After the loss of star slugger Albert Pujols to free agency over the winter, the Cardinals were seen as a team surely on the mend.
Yes, the team had just won its second World Series in its third appearance of the past decade, bettering Susan Lucci’s Emmy success ratio by a mile. And yes, the team retained its perennial Cy Young Award candidate Adam Wainwright. But still, many commentators saw the departure of ol’ No. 5 as the death knell of the Cardinals dynasty.
And they were completely wrong.
The St. Louis Cardinals have shot out of the gate this season, and despite the departure of Pujols, they haven’t missed a beat. At 16-10, they’re sitting pretty atop the NL Central. So what are the team’s keys to success? What’s in the Cardinals' secret sauce?
The kid who scored the run that saved the Series is having a heck of a year.
After crossing the plate with two outs in the bottom of the 10th in Game 6 against the Tigers last October, Jon Jay has become a man on a mission.
That mission? To be the best hitter this side of the Mississippi—and if it weren’t for the existence of a certain someone named Matt Kemp, he might have already fulfilled it.
Off to an insane start in only his second season as the Cardinals’ everyday center fielder, Jay is proving the Cardinals’ wisdom in hanging onto him through their farm system. He’s hitting .412 and has an OPS pushing 1.000—those are the kind of numbers no Cardinals outfielder has put up since Stan Musial.
That’s Stan the Man. Not Pujols el Hombre. So yes, Cardinals fans might be missing their old first baseman. But Jon Jay is doing a great job of helping them move along.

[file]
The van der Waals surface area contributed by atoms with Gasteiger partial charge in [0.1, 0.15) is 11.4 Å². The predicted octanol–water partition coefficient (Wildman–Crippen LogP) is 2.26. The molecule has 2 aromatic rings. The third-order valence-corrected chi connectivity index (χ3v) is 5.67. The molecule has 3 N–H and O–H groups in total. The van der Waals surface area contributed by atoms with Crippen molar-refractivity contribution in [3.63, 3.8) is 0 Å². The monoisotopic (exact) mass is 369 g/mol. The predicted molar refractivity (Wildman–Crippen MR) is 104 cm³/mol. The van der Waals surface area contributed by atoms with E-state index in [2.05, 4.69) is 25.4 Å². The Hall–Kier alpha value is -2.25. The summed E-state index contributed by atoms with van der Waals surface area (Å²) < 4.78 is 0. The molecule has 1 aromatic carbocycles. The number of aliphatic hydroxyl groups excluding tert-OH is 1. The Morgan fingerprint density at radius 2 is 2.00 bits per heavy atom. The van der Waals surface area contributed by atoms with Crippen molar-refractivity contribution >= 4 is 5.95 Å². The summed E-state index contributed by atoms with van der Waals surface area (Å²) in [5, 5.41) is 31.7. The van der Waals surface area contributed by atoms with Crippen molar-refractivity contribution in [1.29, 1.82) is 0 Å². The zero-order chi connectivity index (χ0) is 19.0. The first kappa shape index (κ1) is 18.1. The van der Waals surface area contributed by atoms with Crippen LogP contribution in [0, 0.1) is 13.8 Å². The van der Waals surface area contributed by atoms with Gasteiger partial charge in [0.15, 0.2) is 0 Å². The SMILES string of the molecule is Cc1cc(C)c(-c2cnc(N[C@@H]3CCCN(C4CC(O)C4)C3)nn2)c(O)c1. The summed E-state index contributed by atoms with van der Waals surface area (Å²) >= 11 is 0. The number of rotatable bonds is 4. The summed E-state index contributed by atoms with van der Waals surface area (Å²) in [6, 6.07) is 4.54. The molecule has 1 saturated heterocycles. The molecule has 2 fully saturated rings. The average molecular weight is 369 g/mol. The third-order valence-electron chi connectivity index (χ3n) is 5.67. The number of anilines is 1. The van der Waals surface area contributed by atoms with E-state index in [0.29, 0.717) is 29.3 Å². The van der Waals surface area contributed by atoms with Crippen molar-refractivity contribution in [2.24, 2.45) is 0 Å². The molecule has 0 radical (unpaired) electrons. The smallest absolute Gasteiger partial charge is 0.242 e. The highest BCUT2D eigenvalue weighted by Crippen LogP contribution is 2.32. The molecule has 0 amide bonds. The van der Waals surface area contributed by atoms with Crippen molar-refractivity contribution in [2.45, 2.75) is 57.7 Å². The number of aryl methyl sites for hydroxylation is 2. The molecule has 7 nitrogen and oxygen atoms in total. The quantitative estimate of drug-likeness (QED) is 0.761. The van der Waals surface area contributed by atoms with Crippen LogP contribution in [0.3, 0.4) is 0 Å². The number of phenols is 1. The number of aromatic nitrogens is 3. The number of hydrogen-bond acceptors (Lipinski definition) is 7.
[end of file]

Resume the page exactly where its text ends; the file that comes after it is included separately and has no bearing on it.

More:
Well, that may have been true. But he also happens to be hitting again like the healthy Furcal of old.
Raf’s 33-for-100 to start the season. And with his move to the front of the lineup, he’s become a scoring threat, too: 19 runs in 25 games is quite a pace. Furcal is just plain producing at the plate, coupling his .330 average with an OBP pushing .400.
He’s not the only reason the Cards are at the top of the majors in three crucial offensive categories—runs scored, batting average and on-base percentage—but he’s certainly not holding the team back, either.
Ah, yes. David Freese. The newfound savior of St. Louis.
After three solid seasons as a platoon player in the Cardinal infield, Freese became the darling of the squad when he claimed both LCS and World Series MVP awards, sparking rallies and blasting game-savings home runs with the frequency of a Little Leaguer envisioning imagined heroics in his backyard.
This season, Freese finally has a job of his own, and he is making the most of it. Six homers, 24 RBI, and a .326 batting average to date are making this birthday boy (he turned 29 on April 28) one happy camper.
From last October on, Freese has been the driving engine behind the Cardinal offense, with more consistent and more clutch hitting than any other man in St. Louis.
Especially with big hitter Lance Berkman on the 15-day disabled list, Freese has been tasked with shouldering quite a load in this St. Louis lineup—and boy, has he responded.
Yadier Molina is a rock behind the plate, and as his career has gone on, he’s grown into a threat in the batter’s box, too. Molina’s shown steady improvement since he was called up in ’04, and he’s been with the team through all three of its recent World Series appearances.
For the fourth year out of the past five, Yadi is flirting with a .300 batting average, making him the most consistent hitting catcher in the bigs. There’s a reason this guy keeps getting invited to All-Star Games, and it’s not just his defense or the fact that his name is as fun to say as the Six Flags Scream Machine is to ride.
Molina may flat-out be the best catcher in the National League—and the St. Louis Cardinals are lucky to have him.